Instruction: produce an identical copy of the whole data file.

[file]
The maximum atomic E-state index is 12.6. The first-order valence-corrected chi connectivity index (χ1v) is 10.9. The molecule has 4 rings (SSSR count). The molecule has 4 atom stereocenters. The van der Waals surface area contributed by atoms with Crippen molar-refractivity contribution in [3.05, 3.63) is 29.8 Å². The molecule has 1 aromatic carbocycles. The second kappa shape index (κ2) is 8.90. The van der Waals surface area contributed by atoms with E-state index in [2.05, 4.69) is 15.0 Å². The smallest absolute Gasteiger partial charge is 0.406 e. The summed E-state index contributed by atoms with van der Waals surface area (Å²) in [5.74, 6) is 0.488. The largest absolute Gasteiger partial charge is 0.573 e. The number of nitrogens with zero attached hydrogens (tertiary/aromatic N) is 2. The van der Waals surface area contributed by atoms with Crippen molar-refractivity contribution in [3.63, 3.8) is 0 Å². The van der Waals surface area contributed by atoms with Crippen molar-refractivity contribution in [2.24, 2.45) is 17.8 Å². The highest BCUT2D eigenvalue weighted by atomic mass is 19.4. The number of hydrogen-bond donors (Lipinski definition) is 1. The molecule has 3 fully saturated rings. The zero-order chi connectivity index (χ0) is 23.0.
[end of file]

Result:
The maximum atomic E-state index is 12.6. The first-order valence-corrected chi connectivity index (χ1v) is 10.9. The molecule has 4 rings (SSSR count). The molecule has 4 atom stereocenters. The van der Waals surface area contributed by atoms with Crippen molar-refractivity contribution in [3.05, 3.63) is 29.8 Å². The molecule has 1 aromatic carbocycles. The second kappa shape index (κ2) is 8.90. The van der Waals surface area contributed by atoms with E-state index in [2.05, 4.69) is 15.0 Å². The smallest absolute Gasteiger partial charge is 0.406 e. The summed E-state index contributed by atoms with van der Waals surface area (Å²) in [5.74, 6) is 0.488. The largest absolute Gasteiger partial charge is 0.573 e. The number of nitrogens with zero attached hydrogens (tertiary/aromatic N) is 2. The van der Waals surface area contributed by atoms with Crippen molar-refractivity contribution in [3.63, 3.8) is 0 Å². The van der Waals surface area contributed by atoms with Crippen molar-refractivity contribution in [2.24, 2.45) is 17.8 Å². The highest BCUT2D eigenvalue weighted by atomic mass is 19.4. The number of hydrogen-bond donors (Lipinski definition) is 1. The molecule has 3 fully saturated rings. The zero-order chi connectivity index (χ0) is 23.0.